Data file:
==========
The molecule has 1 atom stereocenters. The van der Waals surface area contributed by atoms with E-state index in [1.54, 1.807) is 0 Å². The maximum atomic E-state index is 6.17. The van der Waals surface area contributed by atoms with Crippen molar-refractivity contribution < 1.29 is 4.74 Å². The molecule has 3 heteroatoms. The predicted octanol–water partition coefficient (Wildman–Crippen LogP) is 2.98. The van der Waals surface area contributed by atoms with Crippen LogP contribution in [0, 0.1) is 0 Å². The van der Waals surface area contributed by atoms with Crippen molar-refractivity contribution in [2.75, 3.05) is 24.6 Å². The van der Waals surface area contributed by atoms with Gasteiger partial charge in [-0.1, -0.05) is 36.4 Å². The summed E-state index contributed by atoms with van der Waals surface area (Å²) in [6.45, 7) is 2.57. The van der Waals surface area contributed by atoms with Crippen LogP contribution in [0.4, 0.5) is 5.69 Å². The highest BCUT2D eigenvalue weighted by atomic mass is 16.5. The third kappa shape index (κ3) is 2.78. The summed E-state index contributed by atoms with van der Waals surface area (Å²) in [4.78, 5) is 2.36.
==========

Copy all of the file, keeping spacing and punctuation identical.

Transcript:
The molecule has 1 atom stereocenters. The van der Waals surface area contributed by atoms with E-state index in [1.54, 1.807) is 0 Å². The maximum atomic E-state index is 6.17. The van der Waals surface area contributed by atoms with Crippen molar-refractivity contribution < 1.29 is 4.74 Å². The molecule has 3 heteroatoms. The predicted octanol–water partition coefficient (Wildman–Crippen LogP) is 2.98. The van der Waals surface area contributed by atoms with Crippen LogP contribution in [0, 0.1) is 0 Å². The van der Waals surface area contributed by atoms with Crippen molar-refractivity contribution in [2.75, 3.05) is 24.6 Å². The van der Waals surface area contributed by atoms with Gasteiger partial charge in [-0.1, -0.05) is 36.4 Å². The summed E-state index contributed by atoms with van der Waals surface area (Å²) in [6.45, 7) is 2.57. The van der Waals surface area contributed by atoms with Crippen LogP contribution in [0.4, 0.5) is 5.69 Å². The highest BCUT2D eigenvalue weighted by atomic mass is 16.5. The third kappa shape index (κ3) is 2.78. The summed E-state index contributed by atoms with van der Waals surface area (Å²) in [4.78, 5) is 2.36.